If you recall, when we did all the setup in the Interface Builder, we declared an IBOutlet property for the table view. Using it, we’ll make the View Controller class both the delegate and datasource of it, but prior to that we must adopt two necessary protocols, the UITableViewDelegate and the UITableViewDataSource. As always, this will take place in the ViewController.h file, where we’ll modify the @interface header line as follows:

Next, in the ViewController.m file and in the viewDidLoad method we just have to write these:

Now, let’s get started by loading the data from the database. To do so, we need three things:

  1. To declare and initialize a DBManager property.
  2. To declare and array for storing the returned data.
  3. A private method to do the job.

Go to the private section of the class, and declare the next two properties, and one private method:

Don’t worry if Xcode is showing an error. We just need to import our database class header:

Now, as we exactly did in the EditInfoViewController class, we’ll initialize the database property here as well:

Our next task is to implement the loadData method, and prepare the select query. Let’s see it first:

Three things happen here: At first, the query string is prepared, and as you see, is a simple select statement. Then, the arrPeopleInfo array gets initialized, and upon its initialization we call the loadDataFromDB: method of the dbManager object. Once the data has been fetched and returned, we reload the table view to display it. For the time being the last line will do nothing, but after we have had our table view ready, it will be working just fine.

Loading data is as simple as you see in the previous code snippet. Having done so, enables us to move ahead and work with the table view. Note that based on the arrPeopleInfo array, we will be able to define the total rows of the table view.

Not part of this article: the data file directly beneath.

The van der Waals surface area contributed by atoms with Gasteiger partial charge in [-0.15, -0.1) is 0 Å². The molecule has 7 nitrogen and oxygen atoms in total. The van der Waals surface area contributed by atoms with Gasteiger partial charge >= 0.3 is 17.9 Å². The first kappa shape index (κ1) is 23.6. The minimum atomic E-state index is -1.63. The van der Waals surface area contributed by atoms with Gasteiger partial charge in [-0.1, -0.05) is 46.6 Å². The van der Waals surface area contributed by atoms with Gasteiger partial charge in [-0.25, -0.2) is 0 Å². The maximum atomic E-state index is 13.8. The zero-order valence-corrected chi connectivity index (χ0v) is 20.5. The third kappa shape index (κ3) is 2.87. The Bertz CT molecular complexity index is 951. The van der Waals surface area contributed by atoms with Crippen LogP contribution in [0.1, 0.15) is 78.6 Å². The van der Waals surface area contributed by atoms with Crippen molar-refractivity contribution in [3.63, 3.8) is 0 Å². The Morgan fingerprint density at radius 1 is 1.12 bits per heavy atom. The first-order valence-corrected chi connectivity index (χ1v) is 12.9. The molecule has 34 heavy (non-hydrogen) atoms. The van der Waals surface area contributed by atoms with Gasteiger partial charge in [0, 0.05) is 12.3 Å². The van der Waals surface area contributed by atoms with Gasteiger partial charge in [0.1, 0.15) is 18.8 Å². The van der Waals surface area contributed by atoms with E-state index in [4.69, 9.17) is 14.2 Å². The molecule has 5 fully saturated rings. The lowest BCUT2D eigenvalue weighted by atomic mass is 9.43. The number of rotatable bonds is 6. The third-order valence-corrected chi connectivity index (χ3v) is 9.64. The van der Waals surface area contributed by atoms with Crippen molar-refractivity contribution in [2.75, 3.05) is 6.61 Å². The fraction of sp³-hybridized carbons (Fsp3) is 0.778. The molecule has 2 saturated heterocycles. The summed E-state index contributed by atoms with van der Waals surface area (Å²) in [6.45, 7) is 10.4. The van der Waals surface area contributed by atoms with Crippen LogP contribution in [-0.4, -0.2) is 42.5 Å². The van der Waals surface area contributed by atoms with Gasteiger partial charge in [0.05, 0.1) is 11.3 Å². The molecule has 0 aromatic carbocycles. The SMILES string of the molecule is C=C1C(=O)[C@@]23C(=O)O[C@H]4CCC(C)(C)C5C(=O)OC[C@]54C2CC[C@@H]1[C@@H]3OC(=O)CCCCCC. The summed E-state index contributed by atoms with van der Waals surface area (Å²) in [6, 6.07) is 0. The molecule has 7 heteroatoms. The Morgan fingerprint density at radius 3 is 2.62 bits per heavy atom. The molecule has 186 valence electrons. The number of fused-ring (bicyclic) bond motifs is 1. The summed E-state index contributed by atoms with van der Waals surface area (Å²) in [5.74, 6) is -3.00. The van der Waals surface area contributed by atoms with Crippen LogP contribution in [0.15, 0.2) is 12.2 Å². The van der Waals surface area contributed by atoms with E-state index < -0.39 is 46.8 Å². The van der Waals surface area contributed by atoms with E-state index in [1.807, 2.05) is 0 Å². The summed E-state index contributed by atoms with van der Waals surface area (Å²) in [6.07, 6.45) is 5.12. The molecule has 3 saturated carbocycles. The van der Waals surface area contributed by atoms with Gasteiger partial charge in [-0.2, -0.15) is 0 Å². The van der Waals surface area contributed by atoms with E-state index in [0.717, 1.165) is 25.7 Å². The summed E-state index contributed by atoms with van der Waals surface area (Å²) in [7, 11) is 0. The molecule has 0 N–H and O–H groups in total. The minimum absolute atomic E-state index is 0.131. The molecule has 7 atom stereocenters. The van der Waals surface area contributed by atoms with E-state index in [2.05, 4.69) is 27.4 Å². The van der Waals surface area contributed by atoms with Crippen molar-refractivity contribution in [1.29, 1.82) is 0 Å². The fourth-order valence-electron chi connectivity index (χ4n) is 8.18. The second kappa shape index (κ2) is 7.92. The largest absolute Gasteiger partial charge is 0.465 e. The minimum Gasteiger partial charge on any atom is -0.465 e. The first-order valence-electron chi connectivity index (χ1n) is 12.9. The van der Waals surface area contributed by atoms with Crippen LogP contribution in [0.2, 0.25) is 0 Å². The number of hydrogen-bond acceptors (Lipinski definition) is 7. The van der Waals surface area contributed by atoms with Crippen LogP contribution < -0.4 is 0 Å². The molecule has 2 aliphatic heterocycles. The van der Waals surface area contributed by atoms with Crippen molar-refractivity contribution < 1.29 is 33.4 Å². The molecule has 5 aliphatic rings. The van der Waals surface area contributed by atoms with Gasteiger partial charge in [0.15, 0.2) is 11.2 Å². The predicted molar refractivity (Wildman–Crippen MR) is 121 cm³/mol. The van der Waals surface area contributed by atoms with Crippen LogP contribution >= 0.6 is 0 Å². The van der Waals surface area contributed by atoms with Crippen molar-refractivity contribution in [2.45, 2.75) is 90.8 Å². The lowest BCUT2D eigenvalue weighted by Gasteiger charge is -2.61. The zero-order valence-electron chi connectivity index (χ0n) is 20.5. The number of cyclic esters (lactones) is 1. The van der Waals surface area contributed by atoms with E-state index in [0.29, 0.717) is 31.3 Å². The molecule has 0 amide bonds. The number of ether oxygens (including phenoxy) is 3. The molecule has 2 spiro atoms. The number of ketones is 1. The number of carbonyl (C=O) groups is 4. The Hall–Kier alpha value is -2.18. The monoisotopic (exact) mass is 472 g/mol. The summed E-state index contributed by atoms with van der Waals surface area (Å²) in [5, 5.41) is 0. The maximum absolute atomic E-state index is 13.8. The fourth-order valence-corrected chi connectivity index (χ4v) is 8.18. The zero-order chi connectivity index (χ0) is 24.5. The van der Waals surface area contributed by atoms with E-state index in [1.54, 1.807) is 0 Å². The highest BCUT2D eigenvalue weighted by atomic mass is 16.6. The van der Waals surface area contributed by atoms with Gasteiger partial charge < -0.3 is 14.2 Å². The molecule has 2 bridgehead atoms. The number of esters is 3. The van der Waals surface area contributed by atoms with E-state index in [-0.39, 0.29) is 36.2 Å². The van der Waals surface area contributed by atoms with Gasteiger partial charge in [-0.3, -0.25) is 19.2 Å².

Regarding the table view methods, let’s get started from the easy ones:

In the first one, we tell our table view that we want to have just one section. With the second one, we specify the total number of rows displayed in the table view. Actually, this method will return as many rows as those existing in the result set that will be loaded from the database. Finally, with the third one we set each row’s height to 60.0 points.

To display a row’s data, we’ll use the tableView:cellForRowAtIndexPath: method. In it, initially we’ll dequeue the prototype cell we created in the Interface Builder. Then, making use of the arrColumnNames array of the dbManager property we’ll define the index of each column (field) in the sub-array for the current index of the arrPeopleInfo array. Finally, we’ll get the actual data and assign it to the textLabel and detailTextLabel labels of the cell. Here’s the implementation:

Notice that instead of using the indexOfFirstname, indexOfLastname and indexOfAge variables for accessing the proper data, we could have used the index number for each field directly. For example, instead of writing this:

we could just have written this:

Using or not the column names array is totally up to you, and I used it here just for demonstrative reasons. I just wanted to make clear how you can specify the index of a field programmatically, even though our example is quite simple and it is not necessary to do this.